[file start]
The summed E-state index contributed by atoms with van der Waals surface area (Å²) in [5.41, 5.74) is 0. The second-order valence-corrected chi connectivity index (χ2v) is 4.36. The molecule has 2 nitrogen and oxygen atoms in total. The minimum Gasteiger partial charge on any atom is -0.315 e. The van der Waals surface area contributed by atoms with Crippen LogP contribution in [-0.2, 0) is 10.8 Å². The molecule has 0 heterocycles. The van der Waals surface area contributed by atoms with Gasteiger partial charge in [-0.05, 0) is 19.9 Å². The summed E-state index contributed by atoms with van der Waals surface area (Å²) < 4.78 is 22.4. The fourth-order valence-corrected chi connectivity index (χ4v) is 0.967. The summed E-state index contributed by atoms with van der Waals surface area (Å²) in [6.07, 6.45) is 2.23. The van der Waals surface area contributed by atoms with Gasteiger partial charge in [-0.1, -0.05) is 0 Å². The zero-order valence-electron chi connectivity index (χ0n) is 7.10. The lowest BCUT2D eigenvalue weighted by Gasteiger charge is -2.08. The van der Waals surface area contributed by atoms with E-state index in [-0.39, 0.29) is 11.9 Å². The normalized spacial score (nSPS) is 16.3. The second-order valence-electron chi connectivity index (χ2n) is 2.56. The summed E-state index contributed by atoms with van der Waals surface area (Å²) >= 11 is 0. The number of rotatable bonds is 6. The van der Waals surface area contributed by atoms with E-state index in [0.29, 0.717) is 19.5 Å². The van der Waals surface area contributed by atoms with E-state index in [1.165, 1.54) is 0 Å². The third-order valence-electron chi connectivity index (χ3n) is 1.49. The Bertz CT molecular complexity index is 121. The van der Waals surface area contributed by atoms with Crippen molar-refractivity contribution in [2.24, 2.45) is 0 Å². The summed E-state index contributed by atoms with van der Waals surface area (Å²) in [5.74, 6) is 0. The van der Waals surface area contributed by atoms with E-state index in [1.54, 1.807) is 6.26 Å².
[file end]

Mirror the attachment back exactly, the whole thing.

The summed E-state index contributed by atoms with van der Waals surface area (Å²) in [5.41, 5.74) is 0. The second-order valence-corrected chi connectivity index (χ2v) is 4.36. The molecule has 2 nitrogen and oxygen atoms in total. The minimum Gasteiger partial charge on any atom is -0.315 e. The van der Waals surface area contributed by atoms with Crippen LogP contribution in [-0.2, 0) is 10.8 Å². The molecule has 0 heterocycles. The van der Waals surface area contributed by atoms with Gasteiger partial charge in [-0.05, 0) is 19.9 Å². The summed E-state index contributed by atoms with van der Waals surface area (Å²) < 4.78 is 22.4. The fourth-order valence-corrected chi connectivity index (χ4v) is 0.967. The summed E-state index contributed by atoms with van der Waals surface area (Å²) in [6.07, 6.45) is 2.23. The van der Waals surface area contributed by atoms with Gasteiger partial charge in [-0.1, -0.05) is 0 Å². The zero-order valence-electron chi connectivity index (χ0n) is 7.10. The lowest BCUT2D eigenvalue weighted by Gasteiger charge is -2.08. The van der Waals surface area contributed by atoms with E-state index in [-0.39, 0.29) is 11.9 Å². The normalized spacial score (nSPS) is 16.3. The second-order valence-electron chi connectivity index (χ2n) is 2.56. The summed E-state index contributed by atoms with van der Waals surface area (Å²) >= 11 is 0. The number of rotatable bonds is 6. The van der Waals surface area contributed by atoms with E-state index in [0.29, 0.717) is 19.5 Å². The van der Waals surface area contributed by atoms with E-state index in [1.165, 1.54) is 0 Å². The third-order valence-electron chi connectivity index (χ3n) is 1.49. The Bertz CT molecular complexity index is 121. The van der Waals surface area contributed by atoms with Crippen molar-refractivity contribution in [2.24, 2.45) is 0 Å². The summed E-state index contributed by atoms with van der Waals surface area (Å²) in [5.74, 6) is 0. The van der Waals surface area contributed by atoms with E-state index in [1.54, 1.807) is 6.26 Å².